In his latest post on the National Review website, conservative blogger Jonah Goldberg wonders why the CIA hasn’t had the sense to assassinate WikiLeaks founder and current renegade leaker Julian Assange. That’s right: Goldberg believes that in the national interest (for Assange has gathered and leaked massive amounts of classified information relating to U.S. military operations), the U.S. government should murder an Australian citizen without due process, a trial, or anything approaching regard for law, ethics, and human rights.
I make it a rule, in the interest of civility and respect, to control the urge to sink to pure name-calling, but really: what an idiot. And a dangerous one. Continue reading
Filed under Around the World, Citizenship, Government & Politics, History, Journalism & Media, Law & Law Enforcement, Leadership, Professions, The Internet, U.S. Society, War and the Military
Justice Paul Wooten of the State Supreme Court in Manhattan just ruled that Juliet Breitman, accused of running down an elderly woman while racing a bicycle with training wheels on a Manhattan sidewalk two years ago, can be sued for negligence. She was four years old at the time.
F-O-U-R. Continue reading
Recently “Jimmy Kimmel Live” showed a video of a “Candid Camera” style prank pulled on an unsuspecting woman at her workplace. As a loud siren blared, everyone around her started hurling themselves on the floor, losing their balance, reeling and staggering as if the building was shaking. It wasn’t, but the woman was understandably alarmed (even conspiracy theorists don’t instantly assume that they are really surrounded by actors that Jimmy Kimmel has paid to behave like the sky is falling), though the commotion ended as suddenly as it started. Then it started again..then a third time. The woman ended up on the floor, hiding her head under a metal folding chair.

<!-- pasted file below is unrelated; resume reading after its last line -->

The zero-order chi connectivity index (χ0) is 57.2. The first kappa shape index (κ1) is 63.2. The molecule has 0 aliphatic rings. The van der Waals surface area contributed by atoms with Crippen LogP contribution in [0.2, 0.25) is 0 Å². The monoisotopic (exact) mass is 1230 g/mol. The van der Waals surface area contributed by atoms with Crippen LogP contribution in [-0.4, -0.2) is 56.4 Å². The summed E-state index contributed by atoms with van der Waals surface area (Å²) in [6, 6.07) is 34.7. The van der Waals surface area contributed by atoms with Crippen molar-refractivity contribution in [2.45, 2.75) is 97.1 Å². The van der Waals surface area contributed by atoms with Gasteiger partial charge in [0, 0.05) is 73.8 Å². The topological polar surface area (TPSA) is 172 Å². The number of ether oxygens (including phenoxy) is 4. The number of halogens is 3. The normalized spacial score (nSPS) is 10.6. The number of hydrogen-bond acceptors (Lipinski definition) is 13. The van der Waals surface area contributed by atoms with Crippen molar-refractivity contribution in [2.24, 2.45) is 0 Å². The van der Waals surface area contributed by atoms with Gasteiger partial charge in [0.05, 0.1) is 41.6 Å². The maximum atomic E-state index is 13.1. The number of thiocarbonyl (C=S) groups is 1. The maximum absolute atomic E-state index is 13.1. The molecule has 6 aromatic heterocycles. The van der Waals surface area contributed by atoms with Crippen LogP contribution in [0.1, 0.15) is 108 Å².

Hilarity ensued. Continue reading
Colleague Rushworth Kidder has an enlightening ethics post on his Institute for Global Ethics site. After watching two diners scoop up handfuls of a restaurant’s butter tubs on their way out, Kidder queried friends about whether the conduct was unethical. His question sparked a longer debate than one might expect, and more valuable too. Kidder writes… Continue reading
Eliot Spitzer, we have learned, has been blackballed by the New York City Harvard Club. Although over 11,000 graduates of the august institution are members, and the club, which is always seeking funds and rejects an application about as frequently as its alma mater plays a decent football game, nonetheless found Spitzer wanting.
Is this a surprise to anyone? There are only a few reasons to join the Harvard Club or even tolerate it, unless one has an unhealthy affection for the stuffed heads of things Theodore Roosevelt shot, many of which are hanging on the wall. The main reason is prestige (and to let visitors know that you graduated from Harvard without having to say so). A club, by its very nature, suggests some degree of exclusivity; one’s cache from belonging to a club derives from its members. I can imagine a rational person feeling some sense of pride in belonging to a club of Harvard graduates. I cannot imagine a rational person feeling any special sense of exclusivity emanating from membership in a club that includes Eliot Spitzer. Continue reading
I’ve been flying all over the place, and, as usual, an airline showed me some unethical maneuvering that I had never encountered before. They must stay up late thinking up this stuff. Continue reading